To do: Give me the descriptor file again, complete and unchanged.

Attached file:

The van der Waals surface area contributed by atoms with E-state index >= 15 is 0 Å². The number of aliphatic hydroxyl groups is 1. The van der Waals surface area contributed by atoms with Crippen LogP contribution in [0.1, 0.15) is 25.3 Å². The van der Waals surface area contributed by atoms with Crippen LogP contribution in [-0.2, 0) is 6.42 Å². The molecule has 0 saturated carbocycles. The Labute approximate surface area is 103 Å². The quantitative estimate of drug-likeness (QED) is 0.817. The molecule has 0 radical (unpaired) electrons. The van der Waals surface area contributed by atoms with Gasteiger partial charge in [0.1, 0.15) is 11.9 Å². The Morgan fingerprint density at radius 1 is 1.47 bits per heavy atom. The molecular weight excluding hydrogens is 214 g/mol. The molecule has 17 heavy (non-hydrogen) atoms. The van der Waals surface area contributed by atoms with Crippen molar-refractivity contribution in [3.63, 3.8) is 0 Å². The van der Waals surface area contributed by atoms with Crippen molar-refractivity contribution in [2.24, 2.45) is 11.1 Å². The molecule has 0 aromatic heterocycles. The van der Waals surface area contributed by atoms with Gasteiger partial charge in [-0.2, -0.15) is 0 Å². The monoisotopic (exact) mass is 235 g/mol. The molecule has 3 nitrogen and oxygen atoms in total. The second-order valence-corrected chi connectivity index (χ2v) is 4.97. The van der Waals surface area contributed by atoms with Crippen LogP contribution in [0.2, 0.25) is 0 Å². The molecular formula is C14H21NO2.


The van der Waals surface area contributed by atoms with E-state index >= 15 is 0 Å². The number of aliphatic hydroxyl groups is 1. The van der Waals surface area contributed by atoms with Crippen LogP contribution in [0.1, 0.15) is 25.3 Å². The van der Waals surface area contributed by atoms with Crippen LogP contribution in [-0.2, 0) is 6.42 Å². The molecule has 0 saturated carbocycles. The Labute approximate surface area is 103 Å². The quantitative estimate of drug-likeness (QED) is 0.817. The molecule has 0 radical (unpaired) electrons. The van der Waals surface area contributed by atoms with Gasteiger partial charge in [0.1, 0.15) is 11.9 Å². The Morgan fingerprint density at radius 1 is 1.47 bits per heavy atom. The molecular weight excluding hydrogens is 214 g/mol. The molecule has 17 heavy (non-hydrogen) atoms. The van der Waals surface area contributed by atoms with Crippen molar-refractivity contribution in [3.63, 3.8) is 0 Å². The van der Waals surface area contributed by atoms with Crippen molar-refractivity contribution in [2.24, 2.45) is 11.1 Å². The molecule has 0 aromatic heterocycles. The van der Waals surface area contributed by atoms with Gasteiger partial charge in [-0.2, -0.15) is 0 Å². The monoisotopic (exact) mass is 235 g/mol. The molecule has 3 nitrogen and oxygen atoms in total. The second-order valence-corrected chi connectivity index (χ2v) is 4.97. The van der Waals surface area contributed by atoms with Crippen LogP contribution in [0.2, 0.25) is 0 Å². The molecular formula is C14H21NO2.